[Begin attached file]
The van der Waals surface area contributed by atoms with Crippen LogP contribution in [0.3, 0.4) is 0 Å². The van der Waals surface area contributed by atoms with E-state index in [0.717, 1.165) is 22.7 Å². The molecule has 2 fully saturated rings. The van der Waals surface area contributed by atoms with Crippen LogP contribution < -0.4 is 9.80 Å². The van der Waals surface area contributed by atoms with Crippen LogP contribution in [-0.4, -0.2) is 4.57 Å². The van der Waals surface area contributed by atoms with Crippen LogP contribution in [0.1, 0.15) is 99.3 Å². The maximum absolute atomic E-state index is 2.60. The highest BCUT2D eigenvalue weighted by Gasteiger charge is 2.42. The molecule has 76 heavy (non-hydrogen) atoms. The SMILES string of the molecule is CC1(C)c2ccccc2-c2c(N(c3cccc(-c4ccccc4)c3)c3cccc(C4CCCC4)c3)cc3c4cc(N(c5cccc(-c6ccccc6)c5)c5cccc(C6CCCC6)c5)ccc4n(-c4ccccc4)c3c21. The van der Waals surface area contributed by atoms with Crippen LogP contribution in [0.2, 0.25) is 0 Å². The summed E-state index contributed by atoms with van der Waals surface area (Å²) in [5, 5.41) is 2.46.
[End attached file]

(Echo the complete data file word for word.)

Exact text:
The van der Waals surface area contributed by atoms with Crippen LogP contribution in [0.3, 0.4) is 0 Å². The van der Waals surface area contributed by atoms with E-state index in [0.717, 1.165) is 22.7 Å². The molecule has 2 fully saturated rings. The van der Waals surface area contributed by atoms with Crippen LogP contribution < -0.4 is 9.80 Å². The van der Waals surface area contributed by atoms with Crippen LogP contribution in [-0.4, -0.2) is 4.57 Å². The van der Waals surface area contributed by atoms with Crippen LogP contribution in [0.1, 0.15) is 99.3 Å². The maximum absolute atomic E-state index is 2.60. The highest BCUT2D eigenvalue weighted by Gasteiger charge is 2.42. The molecule has 76 heavy (non-hydrogen) atoms. The SMILES string of the molecule is CC1(C)c2ccccc2-c2c(N(c3cccc(-c4ccccc4)c3)c3cccc(C4CCCC4)c3)cc3c4cc(N(c5cccc(-c6ccccc6)c5)c5cccc(C6CCCC6)c5)ccc4n(-c4ccccc4)c3c21. The van der Waals surface area contributed by atoms with Crippen LogP contribution in [0.2, 0.25) is 0 Å². The summed E-state index contributed by atoms with van der Waals surface area (Å²) in [5, 5.41) is 2.46.